We’ve all read the news, and the hearts of Packer Nation go out to Chiefs Nation today: a tragedy of epic proportions in any venue cut close to the Chiefs organization, and thusly, close to the hearts of their fans and a nation whose collective hearts beat in time with the NFL.
The story of linebacker Jovan Belcher’s violent and dramatic murder-suicide will continue to unfold over the next few days, even as the Chiefs tee it up and play their game today against the long, dark shadow that’s been cast over an organization already beset by “controversies”–a losing streak, calls for the coach and GM’s heads, fan discontent.
But let’s face it: these controversies are political in nature, fictions created by fan emotions and business models. And all pale in comparison to the sudden blast of reality that ended in Arrowhead Stadium’s parking lot yesterday.
A tragedy like this–and any tragedy, really–forces people to re-evaluate their priorities somehow. What’s really and truly important in our lives, and what have we been giving too much attention to. What are the “little things” that have been sucking away our time, energy, focus, and money, when it should be spent on the “big, important things”?
And at a time like this, I chose to ponder my long-held belief that, as fans, we’ve been too highly dismissive of the people that hide behind the jersey. We look at players like we’re looking in a meat market, able to toss people away just like fat on the edge of the steak. It bothers me when a kid has spent his whole life dreaming of playing in the NFL, and as we make our “Final 53″ predictions we just toss names aside, as disposable as a used Dixie cup.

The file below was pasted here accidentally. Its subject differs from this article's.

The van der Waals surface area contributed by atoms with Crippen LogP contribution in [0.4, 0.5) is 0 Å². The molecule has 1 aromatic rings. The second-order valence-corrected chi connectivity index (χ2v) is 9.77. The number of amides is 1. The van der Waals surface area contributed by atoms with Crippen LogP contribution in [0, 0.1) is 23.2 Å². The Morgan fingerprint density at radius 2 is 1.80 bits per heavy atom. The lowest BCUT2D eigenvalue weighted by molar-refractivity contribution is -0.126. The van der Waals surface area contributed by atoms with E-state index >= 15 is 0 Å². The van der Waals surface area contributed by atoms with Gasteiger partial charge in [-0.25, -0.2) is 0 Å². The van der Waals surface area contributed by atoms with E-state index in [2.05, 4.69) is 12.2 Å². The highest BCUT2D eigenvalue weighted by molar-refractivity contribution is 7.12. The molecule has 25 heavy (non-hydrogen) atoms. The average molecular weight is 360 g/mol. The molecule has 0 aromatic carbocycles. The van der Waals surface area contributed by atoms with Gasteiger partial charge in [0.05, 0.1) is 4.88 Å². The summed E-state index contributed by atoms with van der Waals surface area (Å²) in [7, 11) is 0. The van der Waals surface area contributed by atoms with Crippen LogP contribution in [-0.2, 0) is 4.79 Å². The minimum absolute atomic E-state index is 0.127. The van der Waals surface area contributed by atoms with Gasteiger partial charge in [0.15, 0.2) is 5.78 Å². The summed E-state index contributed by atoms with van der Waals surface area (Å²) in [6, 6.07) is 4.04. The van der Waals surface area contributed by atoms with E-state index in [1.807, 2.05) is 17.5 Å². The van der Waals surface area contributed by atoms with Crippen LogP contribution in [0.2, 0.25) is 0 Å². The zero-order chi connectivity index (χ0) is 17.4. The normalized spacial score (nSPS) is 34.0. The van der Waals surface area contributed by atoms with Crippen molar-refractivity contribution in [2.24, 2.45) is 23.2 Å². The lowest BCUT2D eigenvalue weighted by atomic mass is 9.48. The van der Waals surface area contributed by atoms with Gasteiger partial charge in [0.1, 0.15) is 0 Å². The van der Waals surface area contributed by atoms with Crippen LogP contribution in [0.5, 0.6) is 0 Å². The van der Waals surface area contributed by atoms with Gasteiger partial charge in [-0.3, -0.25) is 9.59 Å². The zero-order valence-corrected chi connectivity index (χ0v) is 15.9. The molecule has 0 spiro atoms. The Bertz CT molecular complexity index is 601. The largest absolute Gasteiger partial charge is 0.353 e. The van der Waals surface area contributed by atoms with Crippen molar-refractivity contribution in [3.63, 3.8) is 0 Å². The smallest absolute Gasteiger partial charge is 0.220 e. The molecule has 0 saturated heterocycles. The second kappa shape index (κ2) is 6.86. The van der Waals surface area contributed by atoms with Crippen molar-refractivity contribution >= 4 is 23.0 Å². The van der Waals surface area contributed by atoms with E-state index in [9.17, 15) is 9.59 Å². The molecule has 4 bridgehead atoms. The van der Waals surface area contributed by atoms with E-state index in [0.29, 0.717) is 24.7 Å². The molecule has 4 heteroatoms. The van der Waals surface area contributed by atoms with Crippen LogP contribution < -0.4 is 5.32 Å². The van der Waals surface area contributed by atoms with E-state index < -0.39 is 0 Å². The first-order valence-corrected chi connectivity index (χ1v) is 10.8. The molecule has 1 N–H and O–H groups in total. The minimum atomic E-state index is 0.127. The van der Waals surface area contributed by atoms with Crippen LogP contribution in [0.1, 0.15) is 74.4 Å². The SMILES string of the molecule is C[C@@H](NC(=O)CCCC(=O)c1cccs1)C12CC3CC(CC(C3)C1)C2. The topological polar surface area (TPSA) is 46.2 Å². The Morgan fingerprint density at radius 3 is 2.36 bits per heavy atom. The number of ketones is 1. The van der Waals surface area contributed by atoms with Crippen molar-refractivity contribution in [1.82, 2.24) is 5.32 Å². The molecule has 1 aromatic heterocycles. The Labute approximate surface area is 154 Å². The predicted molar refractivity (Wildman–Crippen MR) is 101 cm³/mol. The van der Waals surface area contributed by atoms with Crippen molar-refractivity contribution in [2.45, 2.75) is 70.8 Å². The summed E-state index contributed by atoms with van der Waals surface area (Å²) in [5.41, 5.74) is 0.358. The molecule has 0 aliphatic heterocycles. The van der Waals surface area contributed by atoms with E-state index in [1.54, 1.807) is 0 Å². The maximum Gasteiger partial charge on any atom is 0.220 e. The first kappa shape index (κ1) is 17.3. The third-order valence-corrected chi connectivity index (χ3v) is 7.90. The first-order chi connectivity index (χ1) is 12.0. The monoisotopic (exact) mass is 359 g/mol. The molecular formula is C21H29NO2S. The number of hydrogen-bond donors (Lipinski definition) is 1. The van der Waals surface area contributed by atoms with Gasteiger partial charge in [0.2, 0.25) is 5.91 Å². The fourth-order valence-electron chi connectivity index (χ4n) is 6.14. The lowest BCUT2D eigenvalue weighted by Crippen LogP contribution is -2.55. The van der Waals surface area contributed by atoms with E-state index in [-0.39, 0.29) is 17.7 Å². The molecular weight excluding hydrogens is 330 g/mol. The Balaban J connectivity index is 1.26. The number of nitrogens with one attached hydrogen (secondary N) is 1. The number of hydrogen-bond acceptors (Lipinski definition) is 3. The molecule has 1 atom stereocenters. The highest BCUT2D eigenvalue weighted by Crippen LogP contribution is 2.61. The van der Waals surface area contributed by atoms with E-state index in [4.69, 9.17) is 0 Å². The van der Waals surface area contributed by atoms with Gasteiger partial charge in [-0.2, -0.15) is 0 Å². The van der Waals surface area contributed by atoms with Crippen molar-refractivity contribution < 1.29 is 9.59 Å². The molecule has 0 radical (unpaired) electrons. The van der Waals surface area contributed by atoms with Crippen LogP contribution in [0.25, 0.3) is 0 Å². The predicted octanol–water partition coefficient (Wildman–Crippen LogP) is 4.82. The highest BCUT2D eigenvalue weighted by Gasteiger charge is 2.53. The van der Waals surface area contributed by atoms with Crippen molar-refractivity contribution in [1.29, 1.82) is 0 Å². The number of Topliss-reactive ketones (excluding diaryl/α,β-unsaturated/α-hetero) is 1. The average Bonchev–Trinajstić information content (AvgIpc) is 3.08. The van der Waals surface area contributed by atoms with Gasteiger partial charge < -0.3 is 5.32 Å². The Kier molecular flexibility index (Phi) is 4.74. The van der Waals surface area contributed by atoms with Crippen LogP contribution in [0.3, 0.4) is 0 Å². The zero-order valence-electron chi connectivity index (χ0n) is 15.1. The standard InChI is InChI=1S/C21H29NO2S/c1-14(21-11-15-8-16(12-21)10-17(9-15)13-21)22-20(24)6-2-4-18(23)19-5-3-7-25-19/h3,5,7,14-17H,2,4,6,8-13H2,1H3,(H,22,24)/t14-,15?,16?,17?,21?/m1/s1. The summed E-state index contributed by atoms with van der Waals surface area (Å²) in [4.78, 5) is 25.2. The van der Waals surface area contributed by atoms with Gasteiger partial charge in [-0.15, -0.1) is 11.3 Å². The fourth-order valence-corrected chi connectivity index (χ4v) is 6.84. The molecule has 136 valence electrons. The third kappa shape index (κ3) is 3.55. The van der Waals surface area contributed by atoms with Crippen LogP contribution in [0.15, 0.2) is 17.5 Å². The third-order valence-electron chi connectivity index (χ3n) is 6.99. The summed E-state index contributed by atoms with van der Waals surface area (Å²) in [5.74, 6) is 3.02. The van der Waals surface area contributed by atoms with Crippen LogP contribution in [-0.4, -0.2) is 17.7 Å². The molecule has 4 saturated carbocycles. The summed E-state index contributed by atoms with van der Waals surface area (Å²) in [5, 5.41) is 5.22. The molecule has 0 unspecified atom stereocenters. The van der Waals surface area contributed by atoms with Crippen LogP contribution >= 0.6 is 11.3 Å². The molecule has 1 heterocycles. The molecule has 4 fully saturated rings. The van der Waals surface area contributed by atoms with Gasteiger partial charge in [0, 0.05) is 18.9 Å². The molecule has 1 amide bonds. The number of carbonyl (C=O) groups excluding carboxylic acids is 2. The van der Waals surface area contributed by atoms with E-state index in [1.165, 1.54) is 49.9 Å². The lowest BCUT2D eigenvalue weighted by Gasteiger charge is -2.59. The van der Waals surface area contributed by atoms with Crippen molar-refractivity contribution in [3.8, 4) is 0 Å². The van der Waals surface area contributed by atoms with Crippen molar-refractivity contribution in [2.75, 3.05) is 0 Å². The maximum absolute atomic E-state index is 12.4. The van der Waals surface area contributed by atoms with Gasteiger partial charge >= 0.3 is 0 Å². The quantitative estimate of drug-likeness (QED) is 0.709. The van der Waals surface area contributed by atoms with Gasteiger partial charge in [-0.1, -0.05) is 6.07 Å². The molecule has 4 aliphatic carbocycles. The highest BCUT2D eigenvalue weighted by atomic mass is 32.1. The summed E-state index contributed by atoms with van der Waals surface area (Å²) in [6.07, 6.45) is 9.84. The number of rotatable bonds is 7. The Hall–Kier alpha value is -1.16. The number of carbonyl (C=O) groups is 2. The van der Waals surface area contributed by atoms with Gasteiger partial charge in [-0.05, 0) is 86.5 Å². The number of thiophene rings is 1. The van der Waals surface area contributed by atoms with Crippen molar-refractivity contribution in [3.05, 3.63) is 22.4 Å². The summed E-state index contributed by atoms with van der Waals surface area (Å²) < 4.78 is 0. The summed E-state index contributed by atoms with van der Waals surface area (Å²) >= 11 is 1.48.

There’s that incessant need we have to view our superstars as human beings, the paparazzi-like obsession to know all about Clay Matthews or Aaron Rodgers, dissipates as you move down the depth chart. My feelings have gravitated towards wanting to give all players a level of consideration and respect, even if they don’t make the final roster, or even when they screw up on the field and have been tarred and feathered by the fan base as a result.
That’s somebody’s kid, somebody’s brother, and potentially somebody’s father. And as fans, we can be brutal, or even worse, brutally dismissive.
But this tragedy reminds me of the dark underbelly of getting to know players on a more personal level. In reality, you really don’t know who they are. We want to believe what their agents and the Packers’ marketers want us to believe: they are charity-donating, sick-child-visiting role models for your kids. And many of them are wonderful people. And several of them are not.
Perhaps one of the toughest lessons we’ve learned on getting “too close” to a player is the parable of Brett Favre. He was an open book, with his triumphs and personal tragedies laid bare to the bone for us fans to enjoy. We saw him go through painkiller rehab, the death of his father, and the ups and downs of his life, and believed we shared in it with him. We thought he loved us personally as much as we loved him. But when the dark underside of Favre’s nature shone through in 2008, it affected fans deeply. To this day, there is still deep hurt and division among Packer fans, especially those who invested so heavily in “Brett Favre The Person” that they still feel betrayed on a personal level.